Brazil elections 2018: Far-right Jair Bolsonaro or leftist Fernando Haddad?

BRASILIA – Millions of Brazilians vote on Sunday to choose between far-right candidate Jair Bolsonaro and leftist Fernando Haddad of the Workers’ Party in the second and final round of presidential elections.

Bolsonaro remains in the lead in the election that has been over-shadowed by corruption scandals and a knife attack on the far-right leader in which he lost 40% of his blood and needed emergency surgery.

63-year-old ex-army captain Bolsonaro is from the small, conservative Social Liberal Party. His provocative statements on abortion, race, migration, homosexuality and gun laws have earned him the nickname “Trump of the Tropics.”

55-year-old Mr Haddad, a former Sao Paulo mayor and education minister, is the son of a family of Lebanese immigrants. He replaced former President Luiz Inácio Lula da Silva, currently serving a 12-year prison sentence on corruption charges, as the presidential candidate for the Workers’ Party less than a month before the first round of the election.

According to the latest public opinion poll, released late Saturday, the ex- paratrooper had a 54% of valid votes support while the Workers Party hopeful stood at 46%, that is an eight points difference.

The Ibope poll which was made public Saturday 19:00 Sao Paulo time has a plus/minus two percentage points error. Valid votes exclude those blank, spoilt ballots or undecided or uncommitted voters.

The latest result, shows the mid-week tendency which had Bolsonaro’s support slightly but steadily contracting while that of Haddad gaining. In effect the previous Ibope poll had Bolsonaro with 57% support and 43% for the ex-mayor of Sao Paulo City.

Taking into account the whole universe of votes (voting is mandatory in Brazil), Bolsonaro’s support also tends to contract. Ibope estimates it has dropped from 50% to 47%, while Haddad has steadily climbed from 37% to 41%. Among the undecided the margin of error was more volatile closer to 3% than to 2%.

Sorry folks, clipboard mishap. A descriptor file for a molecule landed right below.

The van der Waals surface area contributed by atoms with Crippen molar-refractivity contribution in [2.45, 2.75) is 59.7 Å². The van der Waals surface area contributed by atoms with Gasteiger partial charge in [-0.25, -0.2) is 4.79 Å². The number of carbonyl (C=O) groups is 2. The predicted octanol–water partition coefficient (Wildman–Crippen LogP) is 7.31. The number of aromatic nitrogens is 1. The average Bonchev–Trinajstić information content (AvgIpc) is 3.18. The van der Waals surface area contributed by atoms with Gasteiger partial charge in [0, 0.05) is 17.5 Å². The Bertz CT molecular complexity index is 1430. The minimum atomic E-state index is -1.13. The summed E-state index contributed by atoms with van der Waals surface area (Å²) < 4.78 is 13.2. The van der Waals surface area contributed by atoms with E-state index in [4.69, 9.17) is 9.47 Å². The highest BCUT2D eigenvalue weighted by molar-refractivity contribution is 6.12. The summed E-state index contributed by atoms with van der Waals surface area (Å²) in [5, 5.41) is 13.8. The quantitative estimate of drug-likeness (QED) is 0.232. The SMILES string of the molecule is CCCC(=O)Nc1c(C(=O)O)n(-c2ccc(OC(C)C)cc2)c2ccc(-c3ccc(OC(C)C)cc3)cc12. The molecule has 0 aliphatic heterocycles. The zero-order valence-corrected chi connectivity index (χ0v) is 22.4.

As to rejection for both candidates, the latest Ibope poll also shows some changes. Among those interviewed 39% said that under no circumstances would they vote for Bolsonaro, which represents a slight drop from the previous poll, when it stood at 40%. However in the case of Haddad the change was greater, rejection climbed from 41% to 44%.

A second last minute poll, Datafolha, with interviews collected between Friday and early Saturday, a few hours ahead of Sunday ballot day showed Bolsonaro with 55% support and Haddad 45%, with the same converging tendency.

In effect the distance between the two candidates shrank in the last two weeks, when it stood at 18 points. Considering the whole universe of votes, 8% will vote blank or spoilt while 5% remain undecided.

The Datafolha poll was contracted by the O’Globo network and Folha de Sao Paulo and interviewed 18.060 people, between Friday and Saturday with a margin error of two percentage points.

Datafolha also reflected similar degrees or rejection, 45% for Bolsonaro and 52% for Haddad, with diverging tendency.

Brazil elections 2018: Bolsonaro, Haddad head for run-off

Brazil has been rocked by an increase in violent crime and a huge political bribery scandal that has tainted the entire political class. The economy shrank by nearly 7% during the country’s worst-ever recession in 2015.

Voting is mandatory for the country’s 147 million eligible voters, with results expected around 22:00 GMT.

The winner will replace President Michel Temer from the conservative Brazilian Democratic Movement Party (MDB), who leaves office with an approval rating of just 2%.